by Freq | 2017-05-07T18:00:29+00:000000002931201705 18:00
With the latest phase of Michael Gira‘s Swans project drawing to a close, the bundled and remastered edition of The Great Annihilator and Gira’s solo album Drainland could hardly have come at a better time for new converts who are interested in learning about the band’s history.
The Great Annihilator is a snapshot of a fascinating point on their journey from the early grind and industrial noise of Cop and Filth to the transcendent excesses of The Glowing Man. Following their controversial foray into major-label-friendly folk-pop, The Burning World, Swans began to combine and fuse all the elements they had previously focused on, and in the process created something much greater than the sum of its parts. As a result, their penultimate studio LP before prematurely announcing their passing on the live album Swans Are Dead is simultaneously one of their most accessible and most varied releases.The blistering percussive mayhem of “I Am The Sun” rubs up against the majestic goth-rock of “Killing For Company” and the ethereal fairytale sounds of “Warm”, making this a great place to start for anyone blown away by their latest escapades and who wants to track their development. In many ways, a lot of The Great Annihilator predicts Gira’s later work with The Angels Of Light, though there’s always that near-crushing relentlessness that characterises Swans in any of their phases, even in the album’s lightest moments.
Of course, Jarboe was still on board at the time, and she gets a lot of time to do her awesome vocal thing here; “Mother/Father” is the sound of some crazed and ecstatic rite, while “Mother’s Milk” is a terrifying trip into the darker reaches of folk music.Having moved on from the shock tactics of their early days by way of the twisted religious excesses of Children Of God, The Great Annihilator follows White Light From The Mouth Of Infinity on their path towards their later cosmic transcendence — the title refers to a black hole in the Milky Way (1E1740.7-2942, for those of you who don’t have Wikipedia), and “Mind/Body/Light/Sound” is a glorious and all-encompassing ride into the cosmos that resides within the human brain. And at the other end of the spectrum, “Celebrity Lifestyle” is a scabrous rock tune, the darker, seedier cousin of The Burning World‘s “(She’s A) Universal Emptiness”, and “Alcohol The Seed” a pre-post-rock booze confessional.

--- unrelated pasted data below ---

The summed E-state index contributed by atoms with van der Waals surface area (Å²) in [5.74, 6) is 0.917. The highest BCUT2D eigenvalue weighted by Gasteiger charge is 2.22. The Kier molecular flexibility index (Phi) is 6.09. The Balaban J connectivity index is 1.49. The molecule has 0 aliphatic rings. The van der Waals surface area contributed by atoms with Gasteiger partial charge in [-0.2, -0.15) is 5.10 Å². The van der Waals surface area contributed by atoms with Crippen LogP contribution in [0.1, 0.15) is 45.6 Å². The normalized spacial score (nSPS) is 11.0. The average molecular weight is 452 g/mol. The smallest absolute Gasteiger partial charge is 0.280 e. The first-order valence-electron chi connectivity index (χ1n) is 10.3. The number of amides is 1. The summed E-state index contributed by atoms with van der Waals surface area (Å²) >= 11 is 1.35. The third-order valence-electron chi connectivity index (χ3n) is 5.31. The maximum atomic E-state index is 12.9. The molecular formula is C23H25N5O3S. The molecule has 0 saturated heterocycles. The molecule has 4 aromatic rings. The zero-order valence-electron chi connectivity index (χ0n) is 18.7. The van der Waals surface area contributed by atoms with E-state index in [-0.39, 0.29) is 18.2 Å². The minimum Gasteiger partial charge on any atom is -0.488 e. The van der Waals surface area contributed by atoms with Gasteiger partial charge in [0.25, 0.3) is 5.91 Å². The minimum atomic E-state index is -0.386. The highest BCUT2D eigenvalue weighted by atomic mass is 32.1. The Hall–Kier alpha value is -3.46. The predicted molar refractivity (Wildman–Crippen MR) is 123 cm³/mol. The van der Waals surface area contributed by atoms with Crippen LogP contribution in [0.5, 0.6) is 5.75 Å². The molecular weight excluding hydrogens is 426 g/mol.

Gira always said his solo album Drainland, also included here, was a companion piece to The Great Annihilator, so to have them both together at last is only fitting. It’s a more intimate affair, again prefiguring The Angels Of Light, though it has its moments of epic grandeur as well. Another booze confessional, “You See Through Me”, relies on a low chanted vocal mantra played through the filter of a collapsing relationship, and “Where Does Your Body Begin?” is the campfire twin of The Great Annihilator‘s “Where Does A Body End?”But for me, the highlight of Drainland is the closing track, “Blind”, which is in my opinion the finest song Gira has ever written; a worthy contender for a fight with Cohen or Dylan. A raw, naked expression of human frailty, self-delusion and arrogance, its hypnotically circling arrangement makes you wish it could go on forever. “But I was younger then, and young men never die; when I walked out in the sun I was strong, clear-minded and blind”, sings Gira, while a beautifully choral Jarboe provides a haunting backdrop.
Quite simply, it’s a masterpiece, and were I ever to become famous enough to appear on Desert Island Discs (come on, we’ve ALL played that game with ourselves, right) there’s a very good chance it would end up being the one record I’d save from the waves. Which, given Gira and Swans’ love of the infinitely beautiful and destructive, seems kind of right.
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